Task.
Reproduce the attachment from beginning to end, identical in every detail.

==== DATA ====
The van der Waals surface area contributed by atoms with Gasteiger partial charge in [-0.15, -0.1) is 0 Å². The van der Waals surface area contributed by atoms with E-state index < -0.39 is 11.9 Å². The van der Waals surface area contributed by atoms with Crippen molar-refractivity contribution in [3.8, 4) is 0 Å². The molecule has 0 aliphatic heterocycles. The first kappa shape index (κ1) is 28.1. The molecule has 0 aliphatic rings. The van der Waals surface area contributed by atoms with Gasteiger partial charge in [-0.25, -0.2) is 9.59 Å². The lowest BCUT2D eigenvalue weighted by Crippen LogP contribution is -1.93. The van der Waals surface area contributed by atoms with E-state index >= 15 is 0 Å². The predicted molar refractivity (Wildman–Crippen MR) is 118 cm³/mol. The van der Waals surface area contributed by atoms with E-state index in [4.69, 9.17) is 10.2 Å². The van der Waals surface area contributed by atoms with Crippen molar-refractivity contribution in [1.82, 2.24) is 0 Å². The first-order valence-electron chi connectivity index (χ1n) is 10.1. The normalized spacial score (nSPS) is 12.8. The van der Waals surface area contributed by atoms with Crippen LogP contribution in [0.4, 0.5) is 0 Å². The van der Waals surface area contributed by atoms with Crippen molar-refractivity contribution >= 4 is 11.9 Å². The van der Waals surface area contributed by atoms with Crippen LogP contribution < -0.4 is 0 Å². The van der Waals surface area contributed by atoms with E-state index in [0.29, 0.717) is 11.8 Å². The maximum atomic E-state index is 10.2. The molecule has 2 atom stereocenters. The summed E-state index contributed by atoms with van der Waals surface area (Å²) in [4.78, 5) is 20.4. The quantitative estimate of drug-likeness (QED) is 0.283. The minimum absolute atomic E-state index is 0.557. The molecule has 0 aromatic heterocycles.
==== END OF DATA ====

The van der Waals surface area contributed by atoms with Gasteiger partial charge in [-0.15, -0.1) is 0 Å². The van der Waals surface area contributed by atoms with E-state index < -0.39 is 11.9 Å². The van der Waals surface area contributed by atoms with Crippen molar-refractivity contribution in [3.8, 4) is 0 Å². The molecule has 0 aliphatic heterocycles. The first kappa shape index (κ1) is 28.1. The molecule has 0 aliphatic rings. The van der Waals surface area contributed by atoms with Gasteiger partial charge in [-0.25, -0.2) is 9.59 Å². The lowest BCUT2D eigenvalue weighted by Crippen LogP contribution is -1.93. The van der Waals surface area contributed by atoms with E-state index >= 15 is 0 Å². The predicted molar refractivity (Wildman–Crippen MR) is 118 cm³/mol. The van der Waals surface area contributed by atoms with E-state index in [4.69, 9.17) is 10.2 Å². The van der Waals surface area contributed by atoms with Crippen molar-refractivity contribution in [1.82, 2.24) is 0 Å². The first-order valence-electron chi connectivity index (χ1n) is 10.1. The normalized spacial score (nSPS) is 12.8. The van der Waals surface area contributed by atoms with Crippen LogP contribution in [0.4, 0.5) is 0 Å². The van der Waals surface area contributed by atoms with Crippen molar-refractivity contribution >= 4 is 11.9 Å². The van der Waals surface area contributed by atoms with Crippen LogP contribution < -0.4 is 0 Å². The van der Waals surface area contributed by atoms with E-state index in [0.29, 0.717) is 11.8 Å². The maximum atomic E-state index is 10.2. The molecule has 2 atom stereocenters. The summed E-state index contributed by atoms with van der Waals surface area (Å²) in [4.78, 5) is 20.4. The quantitative estimate of drug-likeness (QED) is 0.283. The minimum absolute atomic E-state index is 0.557. The molecule has 0 aromatic heterocycles.